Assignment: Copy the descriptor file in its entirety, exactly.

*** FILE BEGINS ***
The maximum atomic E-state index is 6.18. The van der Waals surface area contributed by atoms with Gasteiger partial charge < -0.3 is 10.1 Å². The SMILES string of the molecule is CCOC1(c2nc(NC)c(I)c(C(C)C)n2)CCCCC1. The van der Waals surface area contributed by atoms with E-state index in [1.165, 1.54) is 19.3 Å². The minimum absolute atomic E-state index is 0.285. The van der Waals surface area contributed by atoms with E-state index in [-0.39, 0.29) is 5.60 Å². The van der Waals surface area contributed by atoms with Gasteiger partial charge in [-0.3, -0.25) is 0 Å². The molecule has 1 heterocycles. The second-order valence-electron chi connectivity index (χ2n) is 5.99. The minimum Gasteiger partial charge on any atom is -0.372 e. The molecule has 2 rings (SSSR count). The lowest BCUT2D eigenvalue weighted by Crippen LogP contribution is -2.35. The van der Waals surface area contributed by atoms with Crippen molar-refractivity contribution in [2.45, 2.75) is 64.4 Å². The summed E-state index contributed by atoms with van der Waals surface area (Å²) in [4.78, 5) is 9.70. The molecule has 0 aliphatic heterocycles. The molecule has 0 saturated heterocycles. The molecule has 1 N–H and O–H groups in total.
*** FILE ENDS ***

The maximum atomic E-state index is 6.18. The van der Waals surface area contributed by atoms with Gasteiger partial charge < -0.3 is 10.1 Å². The SMILES string of the molecule is CCOC1(c2nc(NC)c(I)c(C(C)C)n2)CCCCC1. The van der Waals surface area contributed by atoms with E-state index in [1.165, 1.54) is 19.3 Å². The minimum absolute atomic E-state index is 0.285. The van der Waals surface area contributed by atoms with E-state index in [-0.39, 0.29) is 5.60 Å². The van der Waals surface area contributed by atoms with Gasteiger partial charge in [-0.3, -0.25) is 0 Å². The molecule has 1 heterocycles. The second-order valence-electron chi connectivity index (χ2n) is 5.99. The minimum Gasteiger partial charge on any atom is -0.372 e. The molecule has 2 rings (SSSR count). The lowest BCUT2D eigenvalue weighted by Crippen LogP contribution is -2.35. The van der Waals surface area contributed by atoms with Crippen molar-refractivity contribution in [2.45, 2.75) is 64.4 Å². The summed E-state index contributed by atoms with van der Waals surface area (Å²) in [4.78, 5) is 9.70. The molecule has 0 aliphatic heterocycles. The molecule has 0 saturated heterocycles. The molecule has 1 N–H and O–H groups in total.